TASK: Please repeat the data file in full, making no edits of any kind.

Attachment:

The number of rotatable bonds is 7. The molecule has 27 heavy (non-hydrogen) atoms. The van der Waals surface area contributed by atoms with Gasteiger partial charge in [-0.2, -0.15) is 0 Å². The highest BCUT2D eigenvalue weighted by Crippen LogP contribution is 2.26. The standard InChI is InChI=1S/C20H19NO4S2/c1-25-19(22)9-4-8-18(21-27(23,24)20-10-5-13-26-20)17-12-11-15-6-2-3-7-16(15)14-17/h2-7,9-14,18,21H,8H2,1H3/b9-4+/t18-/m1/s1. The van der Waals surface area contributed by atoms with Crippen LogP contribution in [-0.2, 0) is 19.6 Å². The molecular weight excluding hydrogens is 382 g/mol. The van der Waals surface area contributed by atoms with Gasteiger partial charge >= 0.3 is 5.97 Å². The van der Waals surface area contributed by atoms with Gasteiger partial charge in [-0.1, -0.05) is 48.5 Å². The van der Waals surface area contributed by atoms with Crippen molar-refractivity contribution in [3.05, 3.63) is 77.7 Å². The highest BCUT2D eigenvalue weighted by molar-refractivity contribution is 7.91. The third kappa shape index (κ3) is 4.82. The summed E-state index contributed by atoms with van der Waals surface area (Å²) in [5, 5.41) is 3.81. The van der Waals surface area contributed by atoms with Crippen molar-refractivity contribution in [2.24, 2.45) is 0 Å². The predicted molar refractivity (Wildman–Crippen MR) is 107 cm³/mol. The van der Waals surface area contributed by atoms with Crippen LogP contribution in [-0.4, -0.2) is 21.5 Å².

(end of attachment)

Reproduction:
The number of rotatable bonds is 7. The molecule has 27 heavy (non-hydrogen) atoms. The van der Waals surface area contributed by atoms with Gasteiger partial charge in [-0.2, -0.15) is 0 Å². The highest BCUT2D eigenvalue weighted by Crippen LogP contribution is 2.26. The standard InChI is InChI=1S/C20H19NO4S2/c1-25-19(22)9-4-8-18(21-27(23,24)20-10-5-13-26-20)17-12-11-15-6-2-3-7-16(15)14-17/h2-7,9-14,18,21H,8H2,1H3/b9-4+/t18-/m1/s1. The van der Waals surface area contributed by atoms with Crippen LogP contribution in [-0.2, 0) is 19.6 Å². The molecular weight excluding hydrogens is 382 g/mol. The van der Waals surface area contributed by atoms with Gasteiger partial charge >= 0.3 is 5.97 Å². The van der Waals surface area contributed by atoms with Gasteiger partial charge in [-0.1, -0.05) is 48.5 Å². The van der Waals surface area contributed by atoms with Crippen molar-refractivity contribution in [3.05, 3.63) is 77.7 Å². The highest BCUT2D eigenvalue weighted by molar-refractivity contribution is 7.91. The third kappa shape index (κ3) is 4.82. The summed E-state index contributed by atoms with van der Waals surface area (Å²) in [5, 5.41) is 3.81. The van der Waals surface area contributed by atoms with Crippen molar-refractivity contribution in [2.24, 2.45) is 0 Å². The predicted molar refractivity (Wildman–Crippen MR) is 107 cm³/mol. The van der Waals surface area contributed by atoms with Crippen LogP contribution in [-0.4, -0.2) is 21.5 Å².